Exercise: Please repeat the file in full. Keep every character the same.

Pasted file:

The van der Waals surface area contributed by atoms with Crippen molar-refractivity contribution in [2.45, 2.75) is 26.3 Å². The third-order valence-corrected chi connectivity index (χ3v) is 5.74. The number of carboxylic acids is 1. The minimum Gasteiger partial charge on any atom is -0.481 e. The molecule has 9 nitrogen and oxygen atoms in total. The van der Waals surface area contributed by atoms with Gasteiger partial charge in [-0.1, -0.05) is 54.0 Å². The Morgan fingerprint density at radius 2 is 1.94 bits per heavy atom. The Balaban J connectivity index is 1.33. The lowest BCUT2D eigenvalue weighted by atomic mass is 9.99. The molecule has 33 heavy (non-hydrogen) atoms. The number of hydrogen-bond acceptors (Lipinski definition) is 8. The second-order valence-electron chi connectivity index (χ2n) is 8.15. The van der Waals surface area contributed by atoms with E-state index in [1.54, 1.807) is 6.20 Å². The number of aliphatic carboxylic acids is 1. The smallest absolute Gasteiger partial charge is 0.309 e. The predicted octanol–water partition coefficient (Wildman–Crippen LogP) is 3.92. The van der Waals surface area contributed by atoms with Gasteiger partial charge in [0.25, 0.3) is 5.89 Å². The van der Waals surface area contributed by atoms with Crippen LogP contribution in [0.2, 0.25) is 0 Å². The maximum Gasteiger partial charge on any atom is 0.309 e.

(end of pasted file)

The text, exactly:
The van der Waals surface area contributed by atoms with Crippen molar-refractivity contribution in [2.45, 2.75) is 26.3 Å². The third-order valence-corrected chi connectivity index (χ3v) is 5.74. The number of carboxylic acids is 1. The minimum Gasteiger partial charge on any atom is -0.481 e. The molecule has 9 nitrogen and oxygen atoms in total. The van der Waals surface area contributed by atoms with Gasteiger partial charge in [-0.1, -0.05) is 54.0 Å². The Morgan fingerprint density at radius 2 is 1.94 bits per heavy atom. The Balaban J connectivity index is 1.33. The lowest BCUT2D eigenvalue weighted by atomic mass is 9.99. The molecule has 33 heavy (non-hydrogen) atoms. The number of hydrogen-bond acceptors (Lipinski definition) is 8. The second-order valence-electron chi connectivity index (χ2n) is 8.15. The van der Waals surface area contributed by atoms with E-state index in [1.54, 1.807) is 6.20 Å². The number of aliphatic carboxylic acids is 1. The smallest absolute Gasteiger partial charge is 0.309 e. The predicted octanol–water partition coefficient (Wildman–Crippen LogP) is 3.92. The van der Waals surface area contributed by atoms with Gasteiger partial charge in [0.25, 0.3) is 5.89 Å². The van der Waals surface area contributed by atoms with Crippen LogP contribution in [0.2, 0.25) is 0 Å². The maximum Gasteiger partial charge on any atom is 0.309 e.